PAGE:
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Divorce rate for professional athletes much higher than average

Sports figures are idolized by the young and the old across all walks of life. However, one aspect of their lives that may not be as admirable is the divorce rate among professional athletes. While no couple in Maryland or anywhere else is guaranteed a life-long relationship, the odds of that happening in the sports world is purportedly slim to none.

According to a recent report, the divorce rate in the athletic world is between 60 and 80 percent. That would mean that a marriage in the sports community only has a 40 percent or less chance of being successful. There are many examples of these high-profile break-ups that end up costing these professionals millions of dollars and sometimes a gain in notoriety. Images of Tiger Woods and Michael Jordan come to mind when the words divorce and sports are mentioned.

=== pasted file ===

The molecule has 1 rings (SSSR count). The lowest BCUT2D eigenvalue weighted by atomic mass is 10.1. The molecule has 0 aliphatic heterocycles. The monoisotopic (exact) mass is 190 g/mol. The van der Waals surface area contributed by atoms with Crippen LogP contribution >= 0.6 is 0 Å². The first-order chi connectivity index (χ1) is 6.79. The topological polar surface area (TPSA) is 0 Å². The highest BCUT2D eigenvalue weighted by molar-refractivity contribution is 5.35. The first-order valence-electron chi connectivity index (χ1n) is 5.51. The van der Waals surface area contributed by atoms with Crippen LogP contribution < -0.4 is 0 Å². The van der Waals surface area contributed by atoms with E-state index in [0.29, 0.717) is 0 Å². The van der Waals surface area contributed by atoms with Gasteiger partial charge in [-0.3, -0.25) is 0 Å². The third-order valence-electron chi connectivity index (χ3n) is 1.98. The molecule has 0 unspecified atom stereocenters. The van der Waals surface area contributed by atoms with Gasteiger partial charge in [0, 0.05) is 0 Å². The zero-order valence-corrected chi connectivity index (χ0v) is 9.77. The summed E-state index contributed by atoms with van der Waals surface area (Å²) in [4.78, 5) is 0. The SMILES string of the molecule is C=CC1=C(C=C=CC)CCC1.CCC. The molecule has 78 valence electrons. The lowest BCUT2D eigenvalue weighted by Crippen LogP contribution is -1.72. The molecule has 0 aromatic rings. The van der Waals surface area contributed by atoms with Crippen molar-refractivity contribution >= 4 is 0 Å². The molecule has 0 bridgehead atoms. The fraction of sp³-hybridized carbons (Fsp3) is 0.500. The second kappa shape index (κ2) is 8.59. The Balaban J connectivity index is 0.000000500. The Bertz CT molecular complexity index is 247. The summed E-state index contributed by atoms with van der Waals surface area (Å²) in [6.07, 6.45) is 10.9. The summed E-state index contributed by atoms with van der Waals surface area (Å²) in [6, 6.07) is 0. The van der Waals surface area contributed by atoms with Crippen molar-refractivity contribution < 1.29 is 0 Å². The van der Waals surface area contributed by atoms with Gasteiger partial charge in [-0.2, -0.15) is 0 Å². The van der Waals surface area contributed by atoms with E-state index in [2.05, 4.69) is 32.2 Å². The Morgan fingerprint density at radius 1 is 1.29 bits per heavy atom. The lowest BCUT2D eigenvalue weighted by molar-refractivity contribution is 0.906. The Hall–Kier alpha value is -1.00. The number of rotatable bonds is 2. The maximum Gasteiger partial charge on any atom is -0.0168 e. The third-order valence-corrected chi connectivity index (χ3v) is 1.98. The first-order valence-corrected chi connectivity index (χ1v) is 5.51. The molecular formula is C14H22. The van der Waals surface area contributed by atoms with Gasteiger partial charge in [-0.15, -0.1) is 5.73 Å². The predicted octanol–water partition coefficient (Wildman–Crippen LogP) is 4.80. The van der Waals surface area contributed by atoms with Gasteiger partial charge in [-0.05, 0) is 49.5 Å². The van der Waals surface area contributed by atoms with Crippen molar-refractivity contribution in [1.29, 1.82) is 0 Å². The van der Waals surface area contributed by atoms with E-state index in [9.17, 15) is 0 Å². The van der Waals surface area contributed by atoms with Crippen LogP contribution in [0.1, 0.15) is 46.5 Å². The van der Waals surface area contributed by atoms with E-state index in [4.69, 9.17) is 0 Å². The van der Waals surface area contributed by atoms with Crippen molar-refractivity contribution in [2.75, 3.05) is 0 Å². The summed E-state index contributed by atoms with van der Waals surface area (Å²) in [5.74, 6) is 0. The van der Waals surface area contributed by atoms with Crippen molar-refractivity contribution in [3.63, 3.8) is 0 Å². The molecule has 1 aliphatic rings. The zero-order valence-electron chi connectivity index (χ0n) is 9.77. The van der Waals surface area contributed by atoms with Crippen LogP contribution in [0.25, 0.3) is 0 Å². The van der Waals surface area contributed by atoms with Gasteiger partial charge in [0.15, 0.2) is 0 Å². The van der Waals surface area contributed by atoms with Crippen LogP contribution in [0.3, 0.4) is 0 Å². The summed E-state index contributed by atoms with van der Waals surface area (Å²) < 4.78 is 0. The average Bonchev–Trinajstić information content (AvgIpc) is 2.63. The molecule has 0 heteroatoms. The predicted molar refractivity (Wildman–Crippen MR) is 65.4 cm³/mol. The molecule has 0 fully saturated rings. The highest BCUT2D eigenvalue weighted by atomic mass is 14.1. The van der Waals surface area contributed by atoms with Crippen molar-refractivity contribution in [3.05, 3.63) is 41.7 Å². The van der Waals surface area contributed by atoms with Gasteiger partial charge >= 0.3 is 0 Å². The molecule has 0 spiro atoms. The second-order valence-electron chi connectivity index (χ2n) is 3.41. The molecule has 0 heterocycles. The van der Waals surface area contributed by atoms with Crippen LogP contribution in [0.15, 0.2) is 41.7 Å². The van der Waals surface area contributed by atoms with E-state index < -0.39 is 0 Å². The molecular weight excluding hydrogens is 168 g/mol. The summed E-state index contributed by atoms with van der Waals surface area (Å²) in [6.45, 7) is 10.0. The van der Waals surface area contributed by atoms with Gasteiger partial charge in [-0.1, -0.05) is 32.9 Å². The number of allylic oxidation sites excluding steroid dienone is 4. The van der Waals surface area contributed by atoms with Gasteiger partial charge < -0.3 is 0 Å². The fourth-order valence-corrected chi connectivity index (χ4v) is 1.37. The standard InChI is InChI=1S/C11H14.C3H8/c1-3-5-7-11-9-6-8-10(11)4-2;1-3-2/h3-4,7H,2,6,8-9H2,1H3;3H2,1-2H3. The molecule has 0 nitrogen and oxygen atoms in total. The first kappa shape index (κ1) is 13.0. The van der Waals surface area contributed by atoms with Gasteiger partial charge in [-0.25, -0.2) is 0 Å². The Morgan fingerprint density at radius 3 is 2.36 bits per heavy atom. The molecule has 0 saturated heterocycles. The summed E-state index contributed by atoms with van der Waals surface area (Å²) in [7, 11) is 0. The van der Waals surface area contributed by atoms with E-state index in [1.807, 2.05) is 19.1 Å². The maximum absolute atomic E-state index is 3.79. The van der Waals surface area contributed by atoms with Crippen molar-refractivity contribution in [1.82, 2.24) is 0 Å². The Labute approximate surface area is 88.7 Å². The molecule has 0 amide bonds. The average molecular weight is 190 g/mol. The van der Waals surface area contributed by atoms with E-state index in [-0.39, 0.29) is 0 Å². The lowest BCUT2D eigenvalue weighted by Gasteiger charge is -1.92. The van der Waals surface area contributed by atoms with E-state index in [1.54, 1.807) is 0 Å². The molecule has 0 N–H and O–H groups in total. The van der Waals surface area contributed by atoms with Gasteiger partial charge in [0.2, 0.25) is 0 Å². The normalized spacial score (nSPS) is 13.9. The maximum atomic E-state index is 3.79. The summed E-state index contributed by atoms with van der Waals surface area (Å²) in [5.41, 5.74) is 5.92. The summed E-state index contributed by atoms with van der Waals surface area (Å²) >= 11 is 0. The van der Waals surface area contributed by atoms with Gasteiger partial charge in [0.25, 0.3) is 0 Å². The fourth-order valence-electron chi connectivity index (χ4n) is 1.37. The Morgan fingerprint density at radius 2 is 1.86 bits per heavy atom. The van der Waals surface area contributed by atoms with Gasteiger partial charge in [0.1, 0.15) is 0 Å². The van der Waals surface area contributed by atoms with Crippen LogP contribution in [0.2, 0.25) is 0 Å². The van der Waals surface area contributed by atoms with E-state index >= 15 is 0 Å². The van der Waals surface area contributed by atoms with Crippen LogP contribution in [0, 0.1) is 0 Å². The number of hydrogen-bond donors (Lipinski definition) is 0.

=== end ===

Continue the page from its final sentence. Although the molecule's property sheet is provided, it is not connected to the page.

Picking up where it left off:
There are many reasons attributed to why a sports marriage ends. One of the most talked-about is infidelity on the part of the male athlete the majority of the time. Other reasons are the fame and money that can sometimes lead to an over-inflated self-image that is often incompatible with a healthy relationship. Two other reasons cited are poor decisions when selecting a marriage partner or too much time apart. These last reasons are ones that many non-athletes may be able to relate to the most.

While the media is often full of stories concerning athletes and troubles that may surround them, the most prevalent issue they seem to deal with is divorce. To be sure, there are likely many sports marriages that do survive over the long haul, but they are not in the majority. However, no matter what a person's day job may entail, relationship struggles are not confined to just one career or profession. There may be couples in Maryland who are contemplating where to begin in their own divorce process. There are resources that can provide guidance as to how to best make the transition from married to single once again.

Source: Forbes, "Divorce, Not Domestic Violence, Is Biggest Issue At Home For Professional Athletes", David Lariviere, Aug. 15, 2014

Source: Forbes, "Divorce, Not Domestic Violence, Is Biggest Issue At Home For Professional Athletes", David Lariviere, Aug. 15, 2014

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